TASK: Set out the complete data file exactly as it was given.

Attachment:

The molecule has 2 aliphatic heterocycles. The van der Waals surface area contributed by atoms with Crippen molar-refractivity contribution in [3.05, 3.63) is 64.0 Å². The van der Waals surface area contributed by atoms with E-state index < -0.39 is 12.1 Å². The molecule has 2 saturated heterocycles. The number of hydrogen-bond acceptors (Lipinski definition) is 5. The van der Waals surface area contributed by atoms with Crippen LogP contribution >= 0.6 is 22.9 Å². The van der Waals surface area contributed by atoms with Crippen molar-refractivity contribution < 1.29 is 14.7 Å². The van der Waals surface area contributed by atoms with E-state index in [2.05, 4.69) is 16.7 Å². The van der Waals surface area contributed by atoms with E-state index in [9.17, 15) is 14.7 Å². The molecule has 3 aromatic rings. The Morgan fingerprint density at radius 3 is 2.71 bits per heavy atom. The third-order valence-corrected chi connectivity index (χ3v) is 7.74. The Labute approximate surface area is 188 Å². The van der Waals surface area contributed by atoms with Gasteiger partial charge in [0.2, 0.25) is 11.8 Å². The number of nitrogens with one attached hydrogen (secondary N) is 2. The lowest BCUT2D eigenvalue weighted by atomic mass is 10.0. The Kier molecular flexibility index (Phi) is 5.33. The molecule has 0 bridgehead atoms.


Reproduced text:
The molecule has 2 aliphatic heterocycles. The van der Waals surface area contributed by atoms with Crippen molar-refractivity contribution in [3.05, 3.63) is 64.0 Å². The van der Waals surface area contributed by atoms with E-state index < -0.39 is 12.1 Å². The molecule has 2 saturated heterocycles. The number of hydrogen-bond acceptors (Lipinski definition) is 5. The van der Waals surface area contributed by atoms with Crippen LogP contribution >= 0.6 is 22.9 Å². The van der Waals surface area contributed by atoms with Crippen molar-refractivity contribution < 1.29 is 14.7 Å². The van der Waals surface area contributed by atoms with E-state index in [2.05, 4.69) is 16.7 Å². The van der Waals surface area contributed by atoms with E-state index in [9.17, 15) is 14.7 Å². The molecule has 3 aromatic rings. The Morgan fingerprint density at radius 3 is 2.71 bits per heavy atom. The third-order valence-corrected chi connectivity index (χ3v) is 7.74. The Labute approximate surface area is 188 Å². The van der Waals surface area contributed by atoms with Gasteiger partial charge in [0.2, 0.25) is 11.8 Å². The number of nitrogens with one attached hydrogen (secondary N) is 2. The lowest BCUT2D eigenvalue weighted by atomic mass is 10.0. The Kier molecular flexibility index (Phi) is 5.33. The molecule has 0 bridgehead atoms.